Sunday, January 31, 2016


I’m not a neurolinguist, but as the expression goes, “some of my best friends are.”  They like to remind us that the human brain is an organizer.  As marvelous as the brain is, it cannot manage random, disassociated data; therefore, our brains are crafted to sort, classify, categorize, and relate.  STORIES” exist in all human cultures because human brains use this format to organize the events of our existence, and give structure and meaning to our lives.  For each of us, our lives become stories linking and defining who and why we are.  With no particular organizational structure, I share a collection of my stories:

            My maternal grandfather was a teacher until he could no longer support a wife and 12 kids on a teacher’s salary.  My Mother and Father were both teachers as were 6 of their siblings.  Fourteen of my cousins are educators.  I am absolutely persuaded there is a “teaching gene” running through both families.  Now the “teaching gene” doesn’t require that you become a professional educator, it just means that whatever you love or do, you will find yourself teaching it to someone.  Congenital teachers just can’t help themselves.
            In the 1940’s through the 1950’s, the Principal was the alpha male of the school world; and I spent 12 years in a world dominated by my Daddy.  Of course, I didn’t call him Daddy.  When I walked onto the school grounds he became, Mr. Jackson.  This linguistic trick was not particularly difficult since my Mother and brother followed exactly the same rule.  Daddy was the sweet, gentle man, who spoiled me rotten; Mr. Jackson was a terrifying presence, who ruled the school with an iron fist. 
There were two other “rules” I learned very early: (1). Never, never, never under any circumstances repeat anything you hear at home. And (2). Never ever expect any special treatment.  If anything it worked the other way, I was less likely to receive leniency, so there could never be any suggestion of favoritism. 
            My first hint that there were adult interactions in which children could be ensnared came during the first months of first grade.  We didn’t have kindergarten in those days, and I started school when I was 5.  My first grade teacher was heavy on discipline, and I soon became persuaded she didn’t like me.  I was ashamed, thinking there was something wrong with me; I hoped that if I was very good, she would like me.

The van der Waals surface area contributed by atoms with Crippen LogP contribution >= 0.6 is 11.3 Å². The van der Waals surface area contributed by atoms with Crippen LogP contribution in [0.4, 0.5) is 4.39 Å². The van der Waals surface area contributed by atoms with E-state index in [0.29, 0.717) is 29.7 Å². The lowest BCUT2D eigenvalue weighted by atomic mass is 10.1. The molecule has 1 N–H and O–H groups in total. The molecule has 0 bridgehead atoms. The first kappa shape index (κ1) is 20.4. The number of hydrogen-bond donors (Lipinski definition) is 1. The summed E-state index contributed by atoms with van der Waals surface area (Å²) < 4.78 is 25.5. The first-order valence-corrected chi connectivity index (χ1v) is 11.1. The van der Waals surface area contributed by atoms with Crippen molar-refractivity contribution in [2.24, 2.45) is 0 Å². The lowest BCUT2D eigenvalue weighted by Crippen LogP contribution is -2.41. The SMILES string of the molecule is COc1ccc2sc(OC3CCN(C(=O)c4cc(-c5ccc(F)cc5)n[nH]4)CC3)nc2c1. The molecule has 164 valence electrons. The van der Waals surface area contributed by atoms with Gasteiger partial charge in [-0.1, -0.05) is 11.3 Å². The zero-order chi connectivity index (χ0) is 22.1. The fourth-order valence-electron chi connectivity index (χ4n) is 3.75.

One day, I had to go to the bathroom.  In 1945, Fairview Alpha School didn’t have indoor toilets, so I had to take the long trek to the big outhouse on the edge of the woods.  It was a pretty Fall day, and I confess I may have “dawdled” on my walk back.  Dawdling” was the infraction for which I was punished.  My punishment was to stand in the small, dark, cramped supply closet located just behind the teacher’s desk in the front of the room.  Inside the dark closet wasn’t too bad.  I could even see a narrow slice of the classroom through the keyhole.
            I wasn’t especially concerned until Mr. Jackson walked into the room.  He took a seat at the back, just inside the range of my keyhole view.  He sat there for what seemed hours before standing and turning to leave.  As he reached to turn the doorknob, I could feel the tension flowing from my body, “I had escaped disaster.”  But I sighed too soon.  Even as his hand turned the knob, and the door started to open, my teacher spoke.  I swear, there was a tinge of evil satisfaction in her voice, “Frances Ruth, you can come out of the closet, now.” 
            Daddy paused and slowly turned back into the room.  I slunk from the closet, eyes down.  He stood at the door while I took the walk of shame back to my desk and slid in.  I sat there frozen until I heard the sound of the door closing behind him.  The remainder of the day was sheer hell.  All I could think about was what he would say (or do) when we got home. 
            After the last bells and the departure of the buses, my Father and Mother always met at the car.  Usually I beat them there, but that day I delayed and tried to sneak into the car without being spotted.  I must have succeeded, because I overheard Daddy telling Mother about the incident.  To my amazement, they laughed.  I was astonished and more than a bit insulted.  The most humiliating, mortifying episode of my life, and they thought it was funny.  When they spotted me in the backseat, they stopped laughing, but Daddy never scolded or punished me.  Indeed, I could have sworn he looked at me like he felt sorry for me.